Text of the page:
Medics in Lebanon have warned of an increase in daily infections due to the highly contagious Delta variant.
Lebanon has received 31,250 doses of the Pfizer-BioNTech vaccine along with an aid package from the Qatar Fund for Development [QFFD], the fund announced on Monday, as part of efforts to support the country battle the coronavirus pandemic.
“This aid comes as an extension of the State of Qatar’s commitment to stand with the friendly and brotherly countries affected by this pandemic,” QFFD said in a statement.
The Qatari entity has been providing Lebanon with aid to alleviate the suffering of people living under the country’s economic, political and health crises.
In June this year, the QFFD said it will provide 400 Lebanese students with scholarships to study at the American University of Beirut [AUB] as well as Palestinian and Syrian refugees in the country.
The QFFD also pledged to help rebuild Lebanon’s Karantina hospital in Beirut after it was destroyed in the devastating 4 August blast, one of the largest explosions in history.
Lebanon is struggling to battle its worst economic crisis in years, which further worsened following the coronavirus outbreak as well as the deadly explosion at Beirut port.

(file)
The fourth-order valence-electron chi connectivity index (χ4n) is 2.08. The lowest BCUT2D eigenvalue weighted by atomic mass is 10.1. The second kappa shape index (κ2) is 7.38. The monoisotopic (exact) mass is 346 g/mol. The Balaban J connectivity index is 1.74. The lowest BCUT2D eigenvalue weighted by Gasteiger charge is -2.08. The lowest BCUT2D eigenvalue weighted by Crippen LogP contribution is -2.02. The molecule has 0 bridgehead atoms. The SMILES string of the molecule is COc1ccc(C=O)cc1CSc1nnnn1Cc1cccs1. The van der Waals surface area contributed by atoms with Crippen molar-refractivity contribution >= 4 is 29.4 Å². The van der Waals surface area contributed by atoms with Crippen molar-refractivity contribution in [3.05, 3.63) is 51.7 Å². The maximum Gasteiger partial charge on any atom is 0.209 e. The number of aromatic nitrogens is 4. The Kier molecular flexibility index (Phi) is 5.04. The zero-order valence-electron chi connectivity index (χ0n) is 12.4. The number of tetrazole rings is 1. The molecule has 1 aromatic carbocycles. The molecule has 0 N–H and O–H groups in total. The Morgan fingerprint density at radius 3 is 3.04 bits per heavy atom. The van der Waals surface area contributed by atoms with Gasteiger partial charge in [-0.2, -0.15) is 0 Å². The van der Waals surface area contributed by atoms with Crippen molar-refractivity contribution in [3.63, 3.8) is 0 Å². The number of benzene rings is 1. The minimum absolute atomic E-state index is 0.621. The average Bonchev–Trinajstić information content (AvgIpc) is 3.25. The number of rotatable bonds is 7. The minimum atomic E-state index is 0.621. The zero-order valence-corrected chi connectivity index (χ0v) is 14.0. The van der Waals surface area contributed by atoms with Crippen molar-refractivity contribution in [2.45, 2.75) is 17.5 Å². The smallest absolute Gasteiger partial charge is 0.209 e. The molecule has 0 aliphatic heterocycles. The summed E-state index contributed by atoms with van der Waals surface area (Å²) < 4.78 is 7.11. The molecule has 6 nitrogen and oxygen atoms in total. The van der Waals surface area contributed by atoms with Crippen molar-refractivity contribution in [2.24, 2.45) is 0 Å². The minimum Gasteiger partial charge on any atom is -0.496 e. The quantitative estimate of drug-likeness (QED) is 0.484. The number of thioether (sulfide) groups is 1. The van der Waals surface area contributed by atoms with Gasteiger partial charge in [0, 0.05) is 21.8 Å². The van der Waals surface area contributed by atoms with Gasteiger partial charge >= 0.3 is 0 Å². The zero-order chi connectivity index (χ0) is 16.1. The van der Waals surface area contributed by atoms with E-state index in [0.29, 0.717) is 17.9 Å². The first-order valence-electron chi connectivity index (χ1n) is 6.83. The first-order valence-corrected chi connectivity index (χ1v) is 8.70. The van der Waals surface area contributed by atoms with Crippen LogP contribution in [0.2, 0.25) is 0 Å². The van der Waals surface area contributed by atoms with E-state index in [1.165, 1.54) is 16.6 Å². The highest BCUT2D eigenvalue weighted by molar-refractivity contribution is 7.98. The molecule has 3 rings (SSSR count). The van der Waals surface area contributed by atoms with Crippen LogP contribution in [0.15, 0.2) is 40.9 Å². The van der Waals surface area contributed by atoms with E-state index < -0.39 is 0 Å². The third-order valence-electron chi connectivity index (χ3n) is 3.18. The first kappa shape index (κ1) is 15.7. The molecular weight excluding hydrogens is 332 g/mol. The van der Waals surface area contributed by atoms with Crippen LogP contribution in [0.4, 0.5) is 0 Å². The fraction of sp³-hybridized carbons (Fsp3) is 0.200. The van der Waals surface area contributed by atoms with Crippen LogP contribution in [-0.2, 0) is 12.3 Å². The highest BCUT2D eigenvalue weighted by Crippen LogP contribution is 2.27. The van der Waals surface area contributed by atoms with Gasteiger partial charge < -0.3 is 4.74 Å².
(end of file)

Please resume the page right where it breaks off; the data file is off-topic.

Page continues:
According to the World Bank, the financial crisis could rank among the world’s three worst since the mid-1800s, with the Lebanese currency losing more than 90% of its value in the black market amid a spike in unemployment.
Meanwhile, Lebanese are also struggling with fuel shortage, with many waiting in long lines at petrol stations to fill their cars. Lebanon’s producer Électricité du Liban [EDL] has faced difficulties in supplying the country with electricity.
Pharmacies have also run out of medicine and baby formula, forcing the public to ration the products.
There has also been a surge in daily infections recorded in the country, with medics concerned over the spread of the highly contagious and more severe Delta variant amid Lebanon’s fragile health system.
The dire circumstances have forced hundreds of healthcare workers to leave the country, leaving many hospitals understaffed.
As of Monday, Lebanon began imposing limits on entry to restaurants, cafes, pubs and beaches for those who hold coronavirus vaccine certificates or those who have taken antibody tests.
The decision came after health authorities recorded around 1,104 positive cases on Thursday despite earlier reporting a drop in infections following a total lockdown enforced in January.
Vaccine scarcity in Lebanon has also been an issue, around 18% of the population fully vaccinated.
On Monday, Lebanon recorded 1,147 new cases, bumping the country’s total confirmed cases to 562,527.
Three new deaths have also raised the total coronavirus fatalities to 7,909.